Sat 12 Aug (one day only)
The main Baillie Gifford tent was packed out for the author of the bestselling hit, ‘The Girl on the Train’. A book that sold over 5 million copies and was made into a blockbuster movie starring Emily Blunt.
Paula Hawkins was chaired by Lee Randall who is a book festival favourite herself. It was the usual Book Festival fare and I must admit I’m not a fan of chaired events unless there is more than one author onstage. In this case especially, I feel the event would have been livelier and more engaging had Paula addressed the audience directly.
Hawkins’ second book, ‘Into the Water’ was published earlier this year so she is well practised in giving interviews and I think I expected a little more from her than she delivered. Again, this could be down to the dry format of the book festival event and nothing to do with Paula herself.
It was interesting to hear about her journey as a writer, she was genuinely shocked that ‘The Girl on The Train’ was such a massive success. She had begun writing ‘Into the Water’ almost immediately after finishing her first book, but with all ‘the nonsense’ surrounding ‘The Girl on The Train’, the writing of that book was continually interrupted and explains why there is a such a gap between the two.
I enjoyed ‘The Girl on The Train’ immensely and I have ‘Into the Water’ downloaded on my kindle ready for holiday reading next week. I had been worried that she might become one of those writers who write to a formula because it has been so successful and it’s what her publishers may have pushed for. I was relieved when she said that ‘Into the Water’ is nothing like ‘The Girl on The Train’ but a standalone thriller in its own right.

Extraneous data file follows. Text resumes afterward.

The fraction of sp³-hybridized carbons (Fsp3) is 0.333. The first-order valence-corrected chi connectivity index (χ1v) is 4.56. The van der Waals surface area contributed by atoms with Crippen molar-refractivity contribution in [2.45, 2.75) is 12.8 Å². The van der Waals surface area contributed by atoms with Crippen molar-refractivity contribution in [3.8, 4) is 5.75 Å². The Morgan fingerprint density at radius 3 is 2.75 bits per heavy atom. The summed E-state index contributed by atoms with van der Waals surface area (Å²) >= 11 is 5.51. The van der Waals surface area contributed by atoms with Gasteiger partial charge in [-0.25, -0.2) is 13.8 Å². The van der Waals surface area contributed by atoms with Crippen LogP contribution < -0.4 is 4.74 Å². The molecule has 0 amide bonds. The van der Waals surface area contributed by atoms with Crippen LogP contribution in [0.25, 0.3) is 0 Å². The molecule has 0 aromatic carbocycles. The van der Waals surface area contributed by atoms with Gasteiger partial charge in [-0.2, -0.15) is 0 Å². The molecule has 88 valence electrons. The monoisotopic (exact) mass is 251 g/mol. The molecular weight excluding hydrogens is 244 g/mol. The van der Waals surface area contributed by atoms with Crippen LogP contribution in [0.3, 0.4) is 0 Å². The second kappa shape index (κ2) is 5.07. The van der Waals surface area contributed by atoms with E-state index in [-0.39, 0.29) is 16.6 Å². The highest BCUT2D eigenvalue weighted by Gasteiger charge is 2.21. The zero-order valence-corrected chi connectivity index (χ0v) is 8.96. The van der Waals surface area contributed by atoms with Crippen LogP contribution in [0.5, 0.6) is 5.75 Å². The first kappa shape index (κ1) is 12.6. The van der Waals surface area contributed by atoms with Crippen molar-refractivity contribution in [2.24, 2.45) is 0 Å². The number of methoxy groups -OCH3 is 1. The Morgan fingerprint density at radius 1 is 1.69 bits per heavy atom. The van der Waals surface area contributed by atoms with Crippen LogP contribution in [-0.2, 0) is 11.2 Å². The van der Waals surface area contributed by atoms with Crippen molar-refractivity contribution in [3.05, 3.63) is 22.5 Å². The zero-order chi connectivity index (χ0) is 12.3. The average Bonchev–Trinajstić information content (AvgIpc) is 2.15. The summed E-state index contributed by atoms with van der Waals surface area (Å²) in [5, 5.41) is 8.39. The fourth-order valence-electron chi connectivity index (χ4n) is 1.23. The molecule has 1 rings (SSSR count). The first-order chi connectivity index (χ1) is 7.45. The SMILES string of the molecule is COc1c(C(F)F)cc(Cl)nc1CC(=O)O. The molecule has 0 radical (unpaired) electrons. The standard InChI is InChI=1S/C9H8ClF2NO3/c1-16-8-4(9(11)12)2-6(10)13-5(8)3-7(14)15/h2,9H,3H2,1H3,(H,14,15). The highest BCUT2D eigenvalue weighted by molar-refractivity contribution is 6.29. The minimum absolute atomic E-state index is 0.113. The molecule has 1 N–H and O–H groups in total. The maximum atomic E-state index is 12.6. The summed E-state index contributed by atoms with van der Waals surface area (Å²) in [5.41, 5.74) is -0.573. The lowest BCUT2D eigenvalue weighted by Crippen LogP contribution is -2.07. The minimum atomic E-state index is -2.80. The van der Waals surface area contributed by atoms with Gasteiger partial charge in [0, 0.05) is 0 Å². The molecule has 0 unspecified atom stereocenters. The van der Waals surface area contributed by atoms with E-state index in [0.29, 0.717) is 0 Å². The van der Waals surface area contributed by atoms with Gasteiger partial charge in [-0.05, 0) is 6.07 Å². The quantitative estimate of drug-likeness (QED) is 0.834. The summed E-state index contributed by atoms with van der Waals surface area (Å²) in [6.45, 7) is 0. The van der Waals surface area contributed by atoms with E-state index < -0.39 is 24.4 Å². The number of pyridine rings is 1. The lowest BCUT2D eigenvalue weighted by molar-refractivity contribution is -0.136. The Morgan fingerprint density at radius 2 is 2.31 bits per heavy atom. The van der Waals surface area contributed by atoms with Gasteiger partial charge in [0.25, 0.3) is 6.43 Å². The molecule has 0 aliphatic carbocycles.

During the discussion between Hawkins and Randall it came out that Hawkins had previously written romance novels. Not just one or two – but four for a contract when she was still a financial journalist. They were not very successful and I thought it was bold of her to discuss them as most authors would probably try to deflect from the less successful moments of their writing career.
As an aspiring writer myself, it is encouraging to know that even people who become hugely successful have had their failures along the way. I admired her candour in sharing her story and her willingness to keep going with her writing career until she found her own voice. It has certainly paid off.
It upset many people (me included) that The Girl on the Train was set in New York instead of London. Whilst film rights are up for grabs for ‘Into the Water’, fans will be happy to know that this time it will be filmed on British soil.
‘The Girl on The Train’ and ‘Into the Water’ are both published by Penguin Random House